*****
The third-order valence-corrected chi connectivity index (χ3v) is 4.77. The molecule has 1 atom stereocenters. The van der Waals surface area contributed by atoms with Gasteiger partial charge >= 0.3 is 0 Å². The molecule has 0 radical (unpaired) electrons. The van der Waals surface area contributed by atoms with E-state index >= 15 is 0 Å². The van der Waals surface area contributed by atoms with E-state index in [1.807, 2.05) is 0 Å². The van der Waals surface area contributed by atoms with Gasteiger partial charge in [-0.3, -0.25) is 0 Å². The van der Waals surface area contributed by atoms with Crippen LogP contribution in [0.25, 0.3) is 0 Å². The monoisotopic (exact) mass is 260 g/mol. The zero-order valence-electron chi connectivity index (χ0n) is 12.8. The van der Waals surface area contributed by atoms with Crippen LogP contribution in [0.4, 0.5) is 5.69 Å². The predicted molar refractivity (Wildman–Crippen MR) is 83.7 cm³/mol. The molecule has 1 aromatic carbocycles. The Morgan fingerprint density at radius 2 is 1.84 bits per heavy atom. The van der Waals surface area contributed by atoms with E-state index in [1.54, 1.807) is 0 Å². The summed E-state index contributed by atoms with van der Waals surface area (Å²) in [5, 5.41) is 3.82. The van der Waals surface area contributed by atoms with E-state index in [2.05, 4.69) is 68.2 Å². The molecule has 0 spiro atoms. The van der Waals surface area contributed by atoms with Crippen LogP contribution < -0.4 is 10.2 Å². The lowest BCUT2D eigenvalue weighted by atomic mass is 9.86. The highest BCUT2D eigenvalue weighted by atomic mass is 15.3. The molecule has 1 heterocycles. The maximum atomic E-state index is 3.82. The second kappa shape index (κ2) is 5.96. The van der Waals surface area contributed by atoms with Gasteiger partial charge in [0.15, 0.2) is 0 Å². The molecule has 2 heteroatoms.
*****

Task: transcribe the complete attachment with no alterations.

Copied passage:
The third-order valence-corrected chi connectivity index (χ3v) is 4.77. The molecule has 1 atom stereocenters. The van der Waals surface area contributed by atoms with Gasteiger partial charge >= 0.3 is 0 Å². The molecule has 0 radical (unpaired) electrons. The van der Waals surface area contributed by atoms with E-state index >= 15 is 0 Å². The van der Waals surface area contributed by atoms with E-state index in [1.807, 2.05) is 0 Å². The van der Waals surface area contributed by atoms with Gasteiger partial charge in [-0.3, -0.25) is 0 Å². The van der Waals surface area contributed by atoms with Crippen LogP contribution in [0.25, 0.3) is 0 Å². The monoisotopic (exact) mass is 260 g/mol. The zero-order valence-electron chi connectivity index (χ0n) is 12.8. The van der Waals surface area contributed by atoms with Crippen LogP contribution in [0.4, 0.5) is 5.69 Å². The predicted molar refractivity (Wildman–Crippen MR) is 83.7 cm³/mol. The molecule has 1 aromatic carbocycles. The Morgan fingerprint density at radius 2 is 1.84 bits per heavy atom. The van der Waals surface area contributed by atoms with E-state index in [1.54, 1.807) is 0 Å². The summed E-state index contributed by atoms with van der Waals surface area (Å²) in [5, 5.41) is 3.82. The van der Waals surface area contributed by atoms with E-state index in [2.05, 4.69) is 68.2 Å². The molecule has 0 spiro atoms. The van der Waals surface area contributed by atoms with Crippen LogP contribution < -0.4 is 10.2 Å². The lowest BCUT2D eigenvalue weighted by atomic mass is 9.86. The highest BCUT2D eigenvalue weighted by atomic mass is 15.3. The molecule has 1 heterocycles. The maximum atomic E-state index is 3.82. The second kappa shape index (κ2) is 5.96. The van der Waals surface area contributed by atoms with Gasteiger partial charge in [0.15, 0.2) is 0 Å². The molecule has 2 heteroatoms.